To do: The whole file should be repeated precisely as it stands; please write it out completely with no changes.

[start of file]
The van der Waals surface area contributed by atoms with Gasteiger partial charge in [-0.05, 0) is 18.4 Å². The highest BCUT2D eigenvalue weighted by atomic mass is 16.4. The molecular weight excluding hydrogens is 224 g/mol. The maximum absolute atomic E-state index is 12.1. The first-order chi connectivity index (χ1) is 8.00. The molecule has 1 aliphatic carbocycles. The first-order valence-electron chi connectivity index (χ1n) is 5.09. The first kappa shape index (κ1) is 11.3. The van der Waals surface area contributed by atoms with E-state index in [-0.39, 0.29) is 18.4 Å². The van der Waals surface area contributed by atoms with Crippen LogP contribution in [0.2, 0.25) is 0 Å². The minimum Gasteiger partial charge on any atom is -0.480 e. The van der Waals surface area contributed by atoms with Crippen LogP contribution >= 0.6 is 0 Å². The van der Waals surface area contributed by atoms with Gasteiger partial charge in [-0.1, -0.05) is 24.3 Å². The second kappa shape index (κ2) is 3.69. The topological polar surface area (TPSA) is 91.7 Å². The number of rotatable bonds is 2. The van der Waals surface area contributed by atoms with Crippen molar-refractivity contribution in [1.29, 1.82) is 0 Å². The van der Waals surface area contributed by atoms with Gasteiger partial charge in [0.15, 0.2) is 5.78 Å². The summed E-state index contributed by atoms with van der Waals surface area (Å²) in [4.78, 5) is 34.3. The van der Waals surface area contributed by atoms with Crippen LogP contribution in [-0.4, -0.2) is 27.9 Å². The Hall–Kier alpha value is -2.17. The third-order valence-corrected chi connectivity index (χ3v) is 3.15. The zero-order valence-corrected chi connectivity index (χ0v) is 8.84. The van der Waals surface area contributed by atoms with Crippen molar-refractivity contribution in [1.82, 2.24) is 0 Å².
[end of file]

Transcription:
The van der Waals surface area contributed by atoms with Gasteiger partial charge in [-0.05, 0) is 18.4 Å². The highest BCUT2D eigenvalue weighted by atomic mass is 16.4. The molecular weight excluding hydrogens is 224 g/mol. The maximum absolute atomic E-state index is 12.1. The first-order chi connectivity index (χ1) is 8.00. The molecule has 1 aliphatic carbocycles. The first-order valence-electron chi connectivity index (χ1n) is 5.09. The first kappa shape index (κ1) is 11.3. The van der Waals surface area contributed by atoms with E-state index in [-0.39, 0.29) is 18.4 Å². The van der Waals surface area contributed by atoms with Crippen LogP contribution in [0.2, 0.25) is 0 Å². The minimum Gasteiger partial charge on any atom is -0.480 e. The van der Waals surface area contributed by atoms with Crippen LogP contribution >= 0.6 is 0 Å². The van der Waals surface area contributed by atoms with Gasteiger partial charge in [-0.1, -0.05) is 24.3 Å². The second kappa shape index (κ2) is 3.69. The topological polar surface area (TPSA) is 91.7 Å². The number of rotatable bonds is 2. The van der Waals surface area contributed by atoms with Crippen molar-refractivity contribution in [1.29, 1.82) is 0 Å². The van der Waals surface area contributed by atoms with Gasteiger partial charge in [0.15, 0.2) is 5.78 Å². The summed E-state index contributed by atoms with van der Waals surface area (Å²) in [4.78, 5) is 34.3. The van der Waals surface area contributed by atoms with Crippen LogP contribution in [-0.4, -0.2) is 27.9 Å². The Hall–Kier alpha value is -2.17. The third-order valence-corrected chi connectivity index (χ3v) is 3.15. The zero-order valence-corrected chi connectivity index (χ0v) is 8.84. The van der Waals surface area contributed by atoms with Crippen molar-refractivity contribution in [1.82, 2.24) is 0 Å².